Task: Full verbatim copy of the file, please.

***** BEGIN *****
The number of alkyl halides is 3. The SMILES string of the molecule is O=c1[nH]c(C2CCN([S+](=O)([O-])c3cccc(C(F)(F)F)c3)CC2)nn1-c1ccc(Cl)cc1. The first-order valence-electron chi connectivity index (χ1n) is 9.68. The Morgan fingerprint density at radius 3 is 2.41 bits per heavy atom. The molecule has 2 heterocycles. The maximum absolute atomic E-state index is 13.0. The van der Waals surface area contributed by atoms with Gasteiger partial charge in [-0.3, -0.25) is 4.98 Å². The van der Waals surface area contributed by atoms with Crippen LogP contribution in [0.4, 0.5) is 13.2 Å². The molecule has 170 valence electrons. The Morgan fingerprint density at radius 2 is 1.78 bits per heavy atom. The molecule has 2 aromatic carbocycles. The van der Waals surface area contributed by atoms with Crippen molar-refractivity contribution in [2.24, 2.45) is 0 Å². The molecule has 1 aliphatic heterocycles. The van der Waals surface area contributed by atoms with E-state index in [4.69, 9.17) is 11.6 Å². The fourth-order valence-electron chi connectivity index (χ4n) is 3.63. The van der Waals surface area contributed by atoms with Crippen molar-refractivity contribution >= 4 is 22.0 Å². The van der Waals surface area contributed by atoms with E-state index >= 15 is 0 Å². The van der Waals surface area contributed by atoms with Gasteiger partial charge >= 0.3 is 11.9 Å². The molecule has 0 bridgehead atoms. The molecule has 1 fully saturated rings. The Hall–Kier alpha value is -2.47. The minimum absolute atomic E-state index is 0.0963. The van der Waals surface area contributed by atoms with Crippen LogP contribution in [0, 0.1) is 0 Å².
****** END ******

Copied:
The number of alkyl halides is 3. The SMILES string of the molecule is O=c1[nH]c(C2CCN([S+](=O)([O-])c3cccc(C(F)(F)F)c3)CC2)nn1-c1ccc(Cl)cc1. The first-order valence-electron chi connectivity index (χ1n) is 9.68. The Morgan fingerprint density at radius 3 is 2.41 bits per heavy atom. The molecule has 2 heterocycles. The maximum absolute atomic E-state index is 13.0. The van der Waals surface area contributed by atoms with Gasteiger partial charge in [-0.3, -0.25) is 4.98 Å². The van der Waals surface area contributed by atoms with Crippen LogP contribution in [0.4, 0.5) is 13.2 Å². The molecule has 170 valence electrons. The Morgan fingerprint density at radius 2 is 1.78 bits per heavy atom. The molecule has 2 aromatic carbocycles. The van der Waals surface area contributed by atoms with Crippen molar-refractivity contribution in [2.24, 2.45) is 0 Å². The molecule has 1 aliphatic heterocycles. The van der Waals surface area contributed by atoms with E-state index in [4.69, 9.17) is 11.6 Å². The fourth-order valence-electron chi connectivity index (χ4n) is 3.63. The van der Waals surface area contributed by atoms with Crippen molar-refractivity contribution >= 4 is 22.0 Å². The van der Waals surface area contributed by atoms with E-state index >= 15 is 0 Å². The van der Waals surface area contributed by atoms with Gasteiger partial charge >= 0.3 is 11.9 Å². The molecule has 0 bridgehead atoms. The molecule has 1 fully saturated rings. The Hall–Kier alpha value is -2.47. The minimum absolute atomic E-state index is 0.0963. The van der Waals surface area contributed by atoms with Crippen LogP contribution in [0, 0.1) is 0 Å².